FAYETTEVILLE, Ark. (KNWA/KFTA) — Before the pandemic, people in Washington County debated whether to expand the jail to reduce overcrowding. COVID-19 forced administrators to make emergency changes to thin out the jail population, and local experts have varying thoughts on what the criminal justice system will look like moving forward.
“We, of course, have a constitutional charge for the safety and well-being of our detainees and employees,” said Sheriff Tim Helder.
Jail administrators acted quickly when the pandemic first hit, Helder said.
“[We focused] primarily on those that were probably in that target range who were most vulnerable to the virus should they contract it,” Helder said.
Prior to COVID-19, overcrowding plagued the jail. At its peak, some inmates had to sleep on the floor. Health experts said in tight spaces like what’s experienced in jail, COVID-19 can spread quickly. Helder joined Prosecuting Attorney Matt Durrett and others to identify non-violent people who can be released.
“We brought our numbers down as low as they’ve been since we moved into this facility in 2005,” Helder said.
Durrett said targeted detainees meet certain criteria.
“They’re picked up on non-violent offenses,” Durrett said. “They’re either from Washington County or a surrounding county. They don’t appear to be a flight risk.”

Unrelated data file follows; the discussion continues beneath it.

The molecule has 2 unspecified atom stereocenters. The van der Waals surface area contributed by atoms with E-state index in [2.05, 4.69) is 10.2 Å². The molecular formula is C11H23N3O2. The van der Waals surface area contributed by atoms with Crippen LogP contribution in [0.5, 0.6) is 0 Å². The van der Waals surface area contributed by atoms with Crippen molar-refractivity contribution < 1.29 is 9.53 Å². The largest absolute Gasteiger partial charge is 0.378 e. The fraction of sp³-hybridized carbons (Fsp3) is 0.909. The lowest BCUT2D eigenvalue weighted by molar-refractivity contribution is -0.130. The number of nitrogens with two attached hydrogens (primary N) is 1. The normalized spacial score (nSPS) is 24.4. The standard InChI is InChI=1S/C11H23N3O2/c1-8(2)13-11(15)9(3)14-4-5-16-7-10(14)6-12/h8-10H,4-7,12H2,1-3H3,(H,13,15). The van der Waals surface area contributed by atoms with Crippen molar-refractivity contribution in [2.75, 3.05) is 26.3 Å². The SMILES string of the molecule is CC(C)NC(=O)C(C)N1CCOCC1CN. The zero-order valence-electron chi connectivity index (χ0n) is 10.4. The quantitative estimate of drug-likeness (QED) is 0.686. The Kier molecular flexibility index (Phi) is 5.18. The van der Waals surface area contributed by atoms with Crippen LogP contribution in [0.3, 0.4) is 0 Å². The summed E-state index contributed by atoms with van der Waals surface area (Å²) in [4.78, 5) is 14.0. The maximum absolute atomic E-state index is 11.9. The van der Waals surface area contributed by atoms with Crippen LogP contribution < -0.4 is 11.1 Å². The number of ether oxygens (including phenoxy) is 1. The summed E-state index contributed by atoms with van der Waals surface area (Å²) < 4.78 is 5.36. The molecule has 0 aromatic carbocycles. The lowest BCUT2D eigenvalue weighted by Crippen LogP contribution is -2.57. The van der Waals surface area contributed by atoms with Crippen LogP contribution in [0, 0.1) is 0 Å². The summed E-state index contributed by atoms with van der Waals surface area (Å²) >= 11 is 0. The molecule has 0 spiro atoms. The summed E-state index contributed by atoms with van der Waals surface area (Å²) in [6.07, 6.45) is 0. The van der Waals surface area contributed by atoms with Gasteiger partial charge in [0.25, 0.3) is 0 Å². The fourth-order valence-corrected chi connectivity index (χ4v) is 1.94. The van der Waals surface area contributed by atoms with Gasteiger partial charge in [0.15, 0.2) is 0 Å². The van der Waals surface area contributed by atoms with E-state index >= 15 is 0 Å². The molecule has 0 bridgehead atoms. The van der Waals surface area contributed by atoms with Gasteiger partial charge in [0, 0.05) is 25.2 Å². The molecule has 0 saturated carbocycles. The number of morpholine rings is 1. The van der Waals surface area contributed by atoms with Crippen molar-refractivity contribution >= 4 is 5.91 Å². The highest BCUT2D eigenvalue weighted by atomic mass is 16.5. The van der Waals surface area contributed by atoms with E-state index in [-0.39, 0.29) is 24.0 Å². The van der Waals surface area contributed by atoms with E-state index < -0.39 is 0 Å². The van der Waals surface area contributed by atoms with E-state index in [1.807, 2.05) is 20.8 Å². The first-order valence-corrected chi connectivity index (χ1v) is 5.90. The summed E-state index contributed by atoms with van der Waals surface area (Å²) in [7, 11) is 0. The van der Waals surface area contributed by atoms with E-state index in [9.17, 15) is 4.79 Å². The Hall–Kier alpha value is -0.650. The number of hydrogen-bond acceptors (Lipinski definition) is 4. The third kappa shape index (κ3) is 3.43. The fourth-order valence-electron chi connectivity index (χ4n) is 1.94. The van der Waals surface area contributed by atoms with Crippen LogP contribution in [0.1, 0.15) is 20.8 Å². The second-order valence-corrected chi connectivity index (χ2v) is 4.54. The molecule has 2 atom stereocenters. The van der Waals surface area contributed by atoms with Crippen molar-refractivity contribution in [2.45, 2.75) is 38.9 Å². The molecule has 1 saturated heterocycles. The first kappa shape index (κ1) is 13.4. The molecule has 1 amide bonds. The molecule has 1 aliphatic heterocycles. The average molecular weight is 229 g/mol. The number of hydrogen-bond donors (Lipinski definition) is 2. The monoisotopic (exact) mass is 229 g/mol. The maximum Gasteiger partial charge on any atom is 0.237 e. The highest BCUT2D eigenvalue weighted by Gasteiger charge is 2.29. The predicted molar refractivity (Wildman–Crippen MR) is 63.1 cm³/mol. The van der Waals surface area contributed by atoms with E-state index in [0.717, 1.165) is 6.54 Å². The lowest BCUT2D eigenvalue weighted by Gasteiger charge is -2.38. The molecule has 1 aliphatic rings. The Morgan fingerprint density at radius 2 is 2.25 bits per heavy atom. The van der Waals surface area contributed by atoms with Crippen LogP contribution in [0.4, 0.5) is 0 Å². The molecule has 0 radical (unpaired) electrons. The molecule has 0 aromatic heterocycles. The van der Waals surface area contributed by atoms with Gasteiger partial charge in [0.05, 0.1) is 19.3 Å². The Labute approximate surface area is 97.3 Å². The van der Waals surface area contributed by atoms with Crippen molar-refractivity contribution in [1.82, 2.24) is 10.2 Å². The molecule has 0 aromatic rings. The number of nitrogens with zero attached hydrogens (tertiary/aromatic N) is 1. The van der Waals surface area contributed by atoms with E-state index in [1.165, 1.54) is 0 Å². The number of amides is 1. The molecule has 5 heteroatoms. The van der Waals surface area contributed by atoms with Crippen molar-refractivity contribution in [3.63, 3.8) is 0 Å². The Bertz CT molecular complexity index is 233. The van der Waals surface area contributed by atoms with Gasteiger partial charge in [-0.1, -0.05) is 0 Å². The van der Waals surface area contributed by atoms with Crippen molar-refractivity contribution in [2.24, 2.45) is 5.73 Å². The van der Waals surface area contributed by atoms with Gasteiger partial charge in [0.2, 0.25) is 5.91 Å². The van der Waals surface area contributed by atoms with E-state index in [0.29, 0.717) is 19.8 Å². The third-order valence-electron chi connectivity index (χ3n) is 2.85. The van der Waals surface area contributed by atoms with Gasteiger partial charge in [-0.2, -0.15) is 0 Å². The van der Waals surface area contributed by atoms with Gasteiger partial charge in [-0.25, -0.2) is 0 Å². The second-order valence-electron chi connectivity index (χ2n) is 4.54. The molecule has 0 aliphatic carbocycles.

The jail population dropped from more than 750 in Feb. 2020 to nearly 200 fewer detainees this year. Durrett said an electronic monitoring system implemented during the pandemic will likely continue after society returns overwhelmingly to pre-pandemic standards.
“Some people who have failed to appear on nonviolent offenses can be released on an ankle monitor,” Durrett said.
When it comes to criminal courts, the pandemic has had perhaps the biggest impact. Cases have backed up significantly.
“That means that victims are having to wait longer and longer to have their cases come to court,” Durrett said.
Matt Bender is a University of Arkansas law professor and defense attorney. He said everybody gets hurt when cases aren’t processed quickly enough.
“This is where I’m concerned over what’s going to happen the next few months,” Bender said. “There should be pressure on prosecutors in criminal cases to offer good deals to low-level cases and to prioritize these major cases,” Bender said.
Bender said he thinks some parts of the court system can get a boost from virtual appearances utilizing programs like Zoom, which have become a standard during the pandemic.
“That way people can check in on their phones, from their computers without having to take a whole day off work,” Bender said. “I think that’s probably going to become more common.”
Before the pandemic, Helder and others and some others advocated for expanding the jail. That mindset hasn’t changed.
“I’ve been doing this long enough to know that we’re going to have to do something,” Helder said.
Looking forward, he pandemic forced administrators to greenlight big changes—something that could be a positive once the pandemic ends.
“COVID-19 was a horrible thing, but in this circumstance, it gave us time to catch our breath and implement some programs that’ve proven to work to keep some of our numbers down,” Helder said.